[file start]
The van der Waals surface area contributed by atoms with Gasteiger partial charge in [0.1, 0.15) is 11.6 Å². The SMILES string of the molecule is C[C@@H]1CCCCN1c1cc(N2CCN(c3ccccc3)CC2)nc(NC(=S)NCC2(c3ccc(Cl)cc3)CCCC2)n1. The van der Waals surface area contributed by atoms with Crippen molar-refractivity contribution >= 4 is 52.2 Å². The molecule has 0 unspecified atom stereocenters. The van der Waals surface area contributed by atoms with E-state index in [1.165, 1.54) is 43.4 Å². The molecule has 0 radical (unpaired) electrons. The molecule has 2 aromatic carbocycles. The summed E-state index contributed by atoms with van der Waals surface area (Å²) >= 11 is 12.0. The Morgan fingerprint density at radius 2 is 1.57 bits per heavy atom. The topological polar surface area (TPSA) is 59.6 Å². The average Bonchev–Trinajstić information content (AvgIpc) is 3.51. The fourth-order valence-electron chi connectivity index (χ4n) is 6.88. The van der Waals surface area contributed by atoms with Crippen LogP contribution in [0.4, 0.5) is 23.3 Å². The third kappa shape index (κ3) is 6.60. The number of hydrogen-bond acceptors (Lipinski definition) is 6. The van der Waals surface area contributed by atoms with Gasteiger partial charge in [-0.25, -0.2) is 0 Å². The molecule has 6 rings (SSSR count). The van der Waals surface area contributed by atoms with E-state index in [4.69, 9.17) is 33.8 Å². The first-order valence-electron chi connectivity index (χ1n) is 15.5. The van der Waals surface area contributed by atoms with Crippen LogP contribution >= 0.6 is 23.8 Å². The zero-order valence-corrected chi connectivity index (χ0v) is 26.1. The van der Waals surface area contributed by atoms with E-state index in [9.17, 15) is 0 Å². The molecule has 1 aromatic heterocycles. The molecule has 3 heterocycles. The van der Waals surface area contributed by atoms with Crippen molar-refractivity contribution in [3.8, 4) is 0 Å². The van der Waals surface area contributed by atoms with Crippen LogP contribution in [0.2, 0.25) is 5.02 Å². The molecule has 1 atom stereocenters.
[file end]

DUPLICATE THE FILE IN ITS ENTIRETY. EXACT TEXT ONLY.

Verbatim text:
The van der Waals surface area contributed by atoms with Gasteiger partial charge in [0.1, 0.15) is 11.6 Å². The SMILES string of the molecule is C[C@@H]1CCCCN1c1cc(N2CCN(c3ccccc3)CC2)nc(NC(=S)NCC2(c3ccc(Cl)cc3)CCCC2)n1. The van der Waals surface area contributed by atoms with Crippen molar-refractivity contribution >= 4 is 52.2 Å². The molecule has 0 unspecified atom stereocenters. The van der Waals surface area contributed by atoms with E-state index in [1.165, 1.54) is 43.4 Å². The molecule has 0 radical (unpaired) electrons. The molecule has 2 aromatic carbocycles. The summed E-state index contributed by atoms with van der Waals surface area (Å²) >= 11 is 12.0. The Morgan fingerprint density at radius 2 is 1.57 bits per heavy atom. The topological polar surface area (TPSA) is 59.6 Å². The average Bonchev–Trinajstić information content (AvgIpc) is 3.51. The fourth-order valence-electron chi connectivity index (χ4n) is 6.88. The van der Waals surface area contributed by atoms with Crippen LogP contribution in [0.4, 0.5) is 23.3 Å². The third kappa shape index (κ3) is 6.60. The number of hydrogen-bond acceptors (Lipinski definition) is 6. The van der Waals surface area contributed by atoms with Gasteiger partial charge in [-0.25, -0.2) is 0 Å². The molecule has 6 rings (SSSR count). The van der Waals surface area contributed by atoms with E-state index in [4.69, 9.17) is 33.8 Å². The first-order valence-electron chi connectivity index (χ1n) is 15.5. The van der Waals surface area contributed by atoms with Crippen LogP contribution >= 0.6 is 23.8 Å². The zero-order valence-corrected chi connectivity index (χ0v) is 26.1. The van der Waals surface area contributed by atoms with E-state index in [9.17, 15) is 0 Å². The molecule has 1 aromatic heterocycles. The molecule has 3 heterocycles. The van der Waals surface area contributed by atoms with Crippen molar-refractivity contribution in [3.8, 4) is 0 Å². The van der Waals surface area contributed by atoms with Crippen LogP contribution in [0.2, 0.25) is 5.02 Å². The molecule has 1 atom stereocenters.